Electronics Before Bed: When Does It Affect
By Michael Gradisar, PhD | November 27, 2012
Dr Gradisar is a clinical psychologist at Flinders University in Adelaide, South Australia, where he
focuses on assessment and management of sleep disorders in children and adolescents.
With the explosion in recent years in the use of electronic media—including television, computers,
video-gaming, the Internet, mobile telephones, and music—there is growing concern about their effect
on sleep, especially the sleep of children and adolescents. A big concern for these youngsters, of course,
is that sleep affects memory performance and concentration, much-needed skills in the classroom.
In 2010, we reviewed 36 studies conducted on minors that involved sleep issues and electronics use.
Our most consistent finding was that excessive media use results in a shorter sleep time and delayed
Since we published that study, newer versions of electronics have been released and their use has
become more widespread. Here I comment about recent updates in the sleep and technology field.
What’s Changed
There has been a steady increase in correlational studies because many authors see technology use as an
important variable to insert into their sleep surveys. I was involved in such a study that was conducted
by the National Sleep Foundation. However, I am more interested in controlled laboratory studies.
We recently tested whether the light from iPads affects sleep. Although our findings are not yet
published in a peer review setting, Flinders University released information on them showing that teens
using iPads for a moderate amount of time (an hour) before bed are still likely to get a good night’s
sleep. The small study evaluated 16 adolescents (age range, 14 to 19 years) over 3 weeks at the
university’s sleep research laboratory. They watched a movie or played a game on the iPad, using the
brightest screen setting. The light from their iPads had no effect on their sleep.
We also tested the notions that the blue light content from LED-backlit screens can affect sleep and that
new interventions designed to prevent this problem actually work. We asked teenagers to use an iPad on
full brightness, which contains significant blue light emissions. We also tested the use of the iPad with
the app f.lux equipped, which reduces the blue light emissions, giving the iPad light a warmer coloring.
In our tests of full brightness versus dim iPad use and of the app f.lux, we found no real differences
between conditions.
As further context, the teens were required to hold the iPad 40 cm away from their face and had all Vol. No. November 27, 2012
white background content playing on the iPad. This was done to maximize the amount of bright screen
light reaching their eyes. In the real-world use of iPads, teens are unlikely to do this. In addition, I own
an iPad and rarely would use the full brightness setting. Therefore, our conclusion based on these data
can be that 1 hour of iPad use before teens’ usual bedtime is okay.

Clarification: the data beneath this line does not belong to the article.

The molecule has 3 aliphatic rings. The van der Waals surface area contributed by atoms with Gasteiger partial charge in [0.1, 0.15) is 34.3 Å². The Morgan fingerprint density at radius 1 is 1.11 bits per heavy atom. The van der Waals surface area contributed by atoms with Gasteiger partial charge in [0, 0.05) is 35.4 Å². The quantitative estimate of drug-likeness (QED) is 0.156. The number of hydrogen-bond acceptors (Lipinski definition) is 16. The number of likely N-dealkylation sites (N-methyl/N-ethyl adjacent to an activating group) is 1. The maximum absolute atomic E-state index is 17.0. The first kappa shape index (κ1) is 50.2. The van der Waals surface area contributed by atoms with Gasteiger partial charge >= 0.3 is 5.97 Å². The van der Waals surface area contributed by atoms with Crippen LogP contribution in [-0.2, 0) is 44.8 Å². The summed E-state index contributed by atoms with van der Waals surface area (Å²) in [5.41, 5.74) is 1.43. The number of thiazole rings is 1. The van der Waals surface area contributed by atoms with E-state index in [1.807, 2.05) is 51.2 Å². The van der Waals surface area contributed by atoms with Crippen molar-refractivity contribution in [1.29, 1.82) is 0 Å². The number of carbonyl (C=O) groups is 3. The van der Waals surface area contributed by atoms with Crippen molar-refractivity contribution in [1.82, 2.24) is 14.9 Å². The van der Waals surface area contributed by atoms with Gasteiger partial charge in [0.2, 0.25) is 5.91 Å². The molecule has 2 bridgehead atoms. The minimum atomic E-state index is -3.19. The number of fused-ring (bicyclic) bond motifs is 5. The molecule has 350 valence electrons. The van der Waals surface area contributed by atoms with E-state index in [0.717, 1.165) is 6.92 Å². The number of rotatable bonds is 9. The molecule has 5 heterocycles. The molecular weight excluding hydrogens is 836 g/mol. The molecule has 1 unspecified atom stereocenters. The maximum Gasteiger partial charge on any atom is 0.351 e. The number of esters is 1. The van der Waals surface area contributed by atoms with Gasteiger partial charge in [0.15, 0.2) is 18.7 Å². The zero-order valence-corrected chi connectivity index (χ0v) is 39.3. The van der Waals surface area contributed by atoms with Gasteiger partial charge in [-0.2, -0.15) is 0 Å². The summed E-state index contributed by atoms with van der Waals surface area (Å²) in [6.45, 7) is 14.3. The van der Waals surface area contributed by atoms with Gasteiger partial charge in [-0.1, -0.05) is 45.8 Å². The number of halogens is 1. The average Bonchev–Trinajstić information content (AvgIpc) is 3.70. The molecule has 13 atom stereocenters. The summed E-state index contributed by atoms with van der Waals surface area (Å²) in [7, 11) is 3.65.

Violent Video Games and Teen Arousal
To test how violent video games affect teens’ arousal, we evaluated 17 adolescents by providing them
with 50 or 150 minutes of violent video game time before their usual bedtime. Because this game had
just come out in the stores, it was a novel experience for the teens, which should have added to the
excitement and arousal.
In terms of arousal (measured via heart rate), we found no differences while the teens played video
games or after they finished playing video games. Yet, they took longer to fall asleep after 150 minutes
of video gaming versus the 50-minute condition. In addition, after 150 minutes of video-gaming, the
teens got less sleep (particularly REM sleep, involved in consolidating learning and memory) and had
poorer sleep quality. Although the teens’ sleep was affected, we could not determine that it was the
result of physiological arousal.
Direct Cause and Effect?
In our 2010 study, a research priority was to prove a direct (rather than correlational) cause and effect
between the sleep changes and the use of electronics. I review a lot of manuscripts in this field, and
virtually all of them are correlational studies, which cannot determine cause and effect. As seen from the
iPad and video game studies mentioned above, I’m interested in what mechanism is causing poor sleep
as a result of technology use before bedtime.
It may seem intuitive, but our studies are pointing toward 50 to 60 minutes worth of electronics use
being okay, even if the content is violent or on a bright screen. Yet, effects start being seen toward the
120- to 150-minute mark.
It’s important to begin to understand that technology use before bedtime is prevalent and inevitable.
Efforts need to be focused on determining what levels of technology use before bed are safe.
To answer this, many more controlled laboratory studies are needed to understand the effects from
various sources of technology use. There still is a long way to go, especially when the rate at which
producers create new technologies exceeds the rate at which investigators can conduct and report on this
1. Cain N, Gradisar M. Electronic media use and sleep in school-aged children and adolescents: a
review. 2010;11:735-742. Sleep Med.
2. King DL, Gradisar M, Drummond A, et al. The impact of prolonged violent video-gaming on
adolescent sleep: an experimental study. 2012 Nov 9. [Epub ahead of print.] J Sleep Res. Vol. No. November 27, 2012

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